The ‘recreational’ objection to 788
On June 26th Oklahomans will have the opportunity to go to the polls to vote on State Question 788 which if passed will make medical cannabis legal in the state. All of the GOP candidates that have raised a significant amount of campaign funds have claimed to be in favor of medical marijuana but oppose SQ 788, arguing that the wording lacks sufficient restrictions to prevent recreational usage. In fact, 788 is not more loosely regulated than what has passed in other states, 788 is a statutory change and so can be modified by a simple majority of the Legislature at any future point, and the crocodile tears over recreational cannabis ignore the fact that it is widely available illegally now and that it is becoming more and more apparent to the public that cannabis prohibition is a harmful and failed policy.
It’s a virtual certainty that the Legislature will enact additional controls.
To discuss the process, Oklahoma allows several types of initiative petitions, each having it’s own signature requirement in order to qualify for the ballot. State Question 788 is an initiated state statute, which required the signatures of 65,987 voters. An initiative petition to amend the state constitution would have needed 123,725 signatures. The difference is that an amendment to the state constitution would be much more difficult to amend. Because 788 is statutory, if it passes then the Legislature can alter it in any way or even repeal it entirely by simple majority just as it can with any other state statute. Plans for a special session to add regulations are already being discussed. Voting against 788 because it is too broad ignores the fact that it’s a virtual certainty that the Legislature will enact additional controls.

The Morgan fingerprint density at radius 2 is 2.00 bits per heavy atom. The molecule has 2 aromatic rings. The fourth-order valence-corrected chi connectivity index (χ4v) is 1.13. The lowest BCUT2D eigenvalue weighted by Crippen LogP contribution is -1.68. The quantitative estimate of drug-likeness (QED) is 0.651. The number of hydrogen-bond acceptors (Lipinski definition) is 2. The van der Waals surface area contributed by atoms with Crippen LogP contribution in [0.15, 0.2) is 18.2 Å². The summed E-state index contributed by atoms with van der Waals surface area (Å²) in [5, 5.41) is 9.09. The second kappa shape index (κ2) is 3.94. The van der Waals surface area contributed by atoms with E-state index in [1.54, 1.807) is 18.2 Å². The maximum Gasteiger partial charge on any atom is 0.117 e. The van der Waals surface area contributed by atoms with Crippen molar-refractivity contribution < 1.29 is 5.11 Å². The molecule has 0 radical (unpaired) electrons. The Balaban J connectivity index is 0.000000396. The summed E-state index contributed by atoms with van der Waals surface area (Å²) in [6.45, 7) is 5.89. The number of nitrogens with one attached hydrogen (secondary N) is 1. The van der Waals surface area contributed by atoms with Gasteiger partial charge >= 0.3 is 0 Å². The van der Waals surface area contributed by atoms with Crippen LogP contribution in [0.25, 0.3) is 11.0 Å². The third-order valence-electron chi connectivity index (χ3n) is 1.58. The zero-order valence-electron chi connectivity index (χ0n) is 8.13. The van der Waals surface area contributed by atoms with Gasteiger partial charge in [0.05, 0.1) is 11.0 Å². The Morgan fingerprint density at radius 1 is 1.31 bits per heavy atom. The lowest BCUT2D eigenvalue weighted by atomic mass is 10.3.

SQ 788 is actually a modest proposal.
In comparison to other states, 788 is actually a modest proposal. As pointed out by Dr. Lawrence Pasternack of Oklahoma State, the limits of 8 ounces of product and six plants for those choosing to grow for their personal use are conservative compared to other states. All medicinal users would be required to have a doctor’s recommendation, which is also similar to what many other states have done. The alternative is to have politicians or bureaucrats decide what medical conditions can be treated with cannabis, individuals who have shown a willingness to obstruct cannabis usage altogether no matter who might be suffering.
Marijuana is readily available illegally to anyone in our state.
To quote the Oklahoma Bureau of Narcotics, “Marijuana is one of the most abundant and accessible illicit drugs in our state.” 41% of all drug-related arrests in Oklahoma in 2016 were for possession of marijuana. No one can deny that marijuana is readily available illegally to anyone in our state who wants it. We are also in the midst of a prison overpopulation crisis. It is too expensive, not to mention draconian and immoral, to imprison individuals over a widely used intoxicant. This is not just the view of those who wish to use cannabis but also the position of innumerable others who understand that prohibition is bad policy, such as National Review founder William F. Buckley, Jr., former Congressman and Republican presidential candidate Dr. Ron Paul, Nobel economist Milton Friedman, and Detective Howard Wooldridge.
Please take a moment to watch the video about Austin Hilterbran. His parents uprooted their family and relocated to Colorado in order to have access to cannabis to treat Austin’s seizures. The Hilterbrans, with whom I went to school in Choctaw, would dearly love to come back to Oklahoma but cannot do so until Austin’s medicine is legal here. If you are in favor of medical marijuana but have concerns that SQ 788 might be too broad, you need to understand that if 788 fails we are unlikely to get another chance to pass medical cannabis legislation for many years. This is a measure that will allow tens of thousands of Oklahomans to treat real and serious medical conditions, avoid using highly addictive and potential lethal prescription opioids, and will eliminate risk of arrest and imprisonment for innumerable people who are trying to deal with health problems in a way that is currently illegal. Ignoring all of that because of the possibility that somebody somewhere might enjoy getting high, something they are already doing anyway, is a short-sighted choice that do nothing but work to keep Oklahoma in it’s place at the bottom of so many national rankings. Vote yes on SQ 788 on June 26th.